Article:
About Dr. Basu

The research interests of Ananda Basu, MBBS, M.D., include:

  • Development of an effective artificial pancreas system for people with type 1 diabetes using the closed-loop system of insulin delivery and glucose sensing (primary interest). Along with co-principal investigator Yogish C. Kudva, MBBS, Dr. Basu has been successful in securing funding from the National Institutes of Health for an artificial pancreas program. To supplement federal funding, Dr. Basu and Dr. Kudva are in the process of applying to other organizations and seeking benefactor support. They have also recently accepted an invitation from the Juvenile Diabetes Research Foundation to join its Artificial Pancreas Project Consortium.
  • Exploring the role of the central nervous system and carotid bodies on glucose homeostasis in humans. Dr. Basu is involved in developing precise and novel techniques with pinpoint spatial accuracy to detect central neuronal changes in vivo in the human brain in response to enteral nutrients and changes in circulating insulin and glucose concentrations. He is also part of a federal grant (principal investigators on the grant are Michael J. Joyner, M.D., and Rita Basu, M.D.) that is exploring the role of carotid bodies on glucose counter-regulation in humans with translational relevance to hypoglycemia unawareness in those with type 1 diabetes mellitus.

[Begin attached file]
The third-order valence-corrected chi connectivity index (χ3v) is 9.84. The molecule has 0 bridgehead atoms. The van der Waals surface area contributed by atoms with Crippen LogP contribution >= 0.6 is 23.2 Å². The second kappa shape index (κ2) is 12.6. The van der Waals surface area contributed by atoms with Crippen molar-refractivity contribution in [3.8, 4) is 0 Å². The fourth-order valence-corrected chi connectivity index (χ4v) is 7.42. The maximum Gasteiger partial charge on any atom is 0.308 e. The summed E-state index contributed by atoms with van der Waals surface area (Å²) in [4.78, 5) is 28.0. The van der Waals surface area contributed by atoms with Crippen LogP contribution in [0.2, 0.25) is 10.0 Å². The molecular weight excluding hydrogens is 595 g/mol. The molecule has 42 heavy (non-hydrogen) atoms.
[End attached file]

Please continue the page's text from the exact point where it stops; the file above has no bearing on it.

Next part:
• Link between diabetes and vascular disease. The primary cause of death in people with diabetes is macrovascular disease. Therapeutic interventions directed toward controlling hyperglycemia have so far not proved beneficial toward lowering the risks of these vascular events. Dr. Basu is interested in determining the pathophysiological link between diabetes and vascular disease, which could lead to rational therapy to prevent these devastating events. To achieve these goals, Dr. Basu is working on two initial projects:
    • Investigating the effects of glucagon-like peptide 1 and glucagon-like peptide 1 analogs on vascular and myocardial function in people with and without diabetes
    • Identifying circulating cellular and noncellular mediators that contribute to accelerated atherosclerosis in type 2 diabetes